What a great post! Thanks for sharing this because I think you articulated very well what a lot of people, particularly those who are newer to GTD, can experience. If I may, let me offer just a few of my own observations/ suggestions:
1) Because GTD can resonnate so well with so many people, I think a lot folks often get super excited about setting up their systems which is great but like anything else, you don't want to try and do everything at once. I like to use the analogy of working out. January 1st, everyone is super pumped up with their New Year's Resolutions and is determined to hit the gym every day. They go out and buy all this equipment, running shoes, etc but by February, the "honeymoon" is over.
When I started GTD, I didn't buy any apps/ software but kept it simple and stuck to paper. This allowed me to really get the basic concepts down before going out and playing with all the producticty app "porn" that's out there (and there's a ton!). Learning a new tool while learning the GTD concepts can overwhelm some folks right out of the gate. Treat implementing GTD as a project and focus on one aspect of it at a time before trying to master all aspects (ex. master regularly getting to inbox zero then focus on using contexts. By the way, not everyone uses contexts so if it's not working for you, ditch it for now!).
2) Next, you sound like a very ambitious person with a lot of different areas of focus you've picked for yourself. I'm the same way! I am a musician, writer, manager, blogger, entrepreneur, just to name a few! These are great but can be overwhelmnig. GTD has helped me ensure that I am capturing all of these things in my areas of focus but I don't necessarily have active projects going for each of these at any given time. I have some stored as future projects and review these maybe once a month to see if there's anything I choose to activate. Part of the "stress-free" that is GTD comes from being perfectly OK with what you're not working on at the moment but ensuring it's captured somewhere so that you're brain can relax and give full attention to what you are currently working on.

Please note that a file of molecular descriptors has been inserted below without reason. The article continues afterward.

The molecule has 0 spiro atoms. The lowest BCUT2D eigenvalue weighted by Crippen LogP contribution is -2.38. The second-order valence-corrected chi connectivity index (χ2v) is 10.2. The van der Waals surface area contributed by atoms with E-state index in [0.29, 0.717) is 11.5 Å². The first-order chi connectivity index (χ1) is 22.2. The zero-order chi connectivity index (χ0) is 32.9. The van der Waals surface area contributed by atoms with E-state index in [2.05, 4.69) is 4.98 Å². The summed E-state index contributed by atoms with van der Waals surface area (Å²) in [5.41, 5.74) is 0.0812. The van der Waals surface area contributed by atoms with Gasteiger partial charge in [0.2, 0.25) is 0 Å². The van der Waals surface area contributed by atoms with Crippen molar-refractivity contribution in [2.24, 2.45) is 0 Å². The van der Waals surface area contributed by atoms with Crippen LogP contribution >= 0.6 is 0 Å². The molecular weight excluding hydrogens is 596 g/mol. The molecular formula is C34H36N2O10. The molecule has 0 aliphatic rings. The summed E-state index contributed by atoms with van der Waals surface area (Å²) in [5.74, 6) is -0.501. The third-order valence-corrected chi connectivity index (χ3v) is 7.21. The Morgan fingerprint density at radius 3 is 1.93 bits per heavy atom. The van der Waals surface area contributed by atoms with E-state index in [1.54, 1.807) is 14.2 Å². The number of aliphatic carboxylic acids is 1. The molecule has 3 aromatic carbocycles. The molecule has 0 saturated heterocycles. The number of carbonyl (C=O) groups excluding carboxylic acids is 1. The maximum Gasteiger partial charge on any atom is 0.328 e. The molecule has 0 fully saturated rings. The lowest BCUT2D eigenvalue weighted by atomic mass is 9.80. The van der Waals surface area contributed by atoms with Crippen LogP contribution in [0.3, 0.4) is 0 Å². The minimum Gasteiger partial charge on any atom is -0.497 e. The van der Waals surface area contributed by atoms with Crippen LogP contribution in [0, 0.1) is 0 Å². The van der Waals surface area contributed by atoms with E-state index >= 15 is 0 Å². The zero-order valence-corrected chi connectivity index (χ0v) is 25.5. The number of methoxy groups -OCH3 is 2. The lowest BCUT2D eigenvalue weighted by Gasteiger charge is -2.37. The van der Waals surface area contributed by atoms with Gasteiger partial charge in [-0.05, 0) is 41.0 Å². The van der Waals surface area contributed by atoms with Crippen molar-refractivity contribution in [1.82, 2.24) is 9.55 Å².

3) Give yourself time to learn what works for you. I've been practicing GTD for about two years now and it took me a good year to really feel good about my system. In fact, I feel so good about it now that I am able to switch between new toys (productivity apps and gear) every other month or so just to keep things fresh. I am EASILY bored! Don't expect yourself to be perfect.
Hope this helps!
"Life is not the harbor. Life is the boat."